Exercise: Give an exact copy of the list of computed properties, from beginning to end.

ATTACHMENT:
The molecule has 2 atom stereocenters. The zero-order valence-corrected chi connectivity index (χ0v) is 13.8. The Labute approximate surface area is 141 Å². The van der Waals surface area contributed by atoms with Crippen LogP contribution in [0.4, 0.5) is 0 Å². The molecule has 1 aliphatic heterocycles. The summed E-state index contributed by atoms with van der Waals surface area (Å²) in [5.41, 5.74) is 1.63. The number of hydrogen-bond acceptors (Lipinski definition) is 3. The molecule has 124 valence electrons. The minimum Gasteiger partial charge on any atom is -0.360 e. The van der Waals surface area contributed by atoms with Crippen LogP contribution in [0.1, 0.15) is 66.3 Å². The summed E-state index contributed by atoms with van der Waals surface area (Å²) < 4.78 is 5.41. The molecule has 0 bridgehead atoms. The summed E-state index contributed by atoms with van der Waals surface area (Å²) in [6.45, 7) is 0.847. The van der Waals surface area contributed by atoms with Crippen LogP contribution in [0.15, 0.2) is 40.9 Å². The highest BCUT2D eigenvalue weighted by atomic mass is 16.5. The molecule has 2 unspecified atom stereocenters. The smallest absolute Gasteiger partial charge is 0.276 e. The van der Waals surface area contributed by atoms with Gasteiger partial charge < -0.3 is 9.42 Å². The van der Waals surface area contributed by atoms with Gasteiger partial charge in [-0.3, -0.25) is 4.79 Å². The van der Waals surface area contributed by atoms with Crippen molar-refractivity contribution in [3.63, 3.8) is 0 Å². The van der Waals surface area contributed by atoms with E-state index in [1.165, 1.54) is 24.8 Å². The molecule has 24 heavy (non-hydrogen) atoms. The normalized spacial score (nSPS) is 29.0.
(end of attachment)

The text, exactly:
The molecule has 2 atom stereocenters. The zero-order valence-corrected chi connectivity index (χ0v) is 13.8. The Labute approximate surface area is 141 Å². The van der Waals surface area contributed by atoms with Crippen LogP contribution in [0.4, 0.5) is 0 Å². The molecule has 1 aliphatic heterocycles. The summed E-state index contributed by atoms with van der Waals surface area (Å²) in [5.41, 5.74) is 1.63. The number of hydrogen-bond acceptors (Lipinski definition) is 3. The molecule has 124 valence electrons. The minimum Gasteiger partial charge on any atom is -0.360 e. The van der Waals surface area contributed by atoms with Crippen LogP contribution in [0.1, 0.15) is 66.3 Å². The summed E-state index contributed by atoms with van der Waals surface area (Å²) < 4.78 is 5.41. The molecule has 0 bridgehead atoms. The summed E-state index contributed by atoms with van der Waals surface area (Å²) in [6.45, 7) is 0.847. The van der Waals surface area contributed by atoms with Crippen LogP contribution in [0.15, 0.2) is 40.9 Å². The highest BCUT2D eigenvalue weighted by atomic mass is 16.5. The molecule has 2 unspecified atom stereocenters. The smallest absolute Gasteiger partial charge is 0.276 e. The van der Waals surface area contributed by atoms with Gasteiger partial charge < -0.3 is 9.42 Å². The van der Waals surface area contributed by atoms with Gasteiger partial charge in [-0.3, -0.25) is 4.79 Å². The van der Waals surface area contributed by atoms with Crippen molar-refractivity contribution in [3.63, 3.8) is 0 Å². The van der Waals surface area contributed by atoms with E-state index in [1.165, 1.54) is 24.8 Å². The molecule has 24 heavy (non-hydrogen) atoms. The normalized spacial score (nSPS) is 29.0.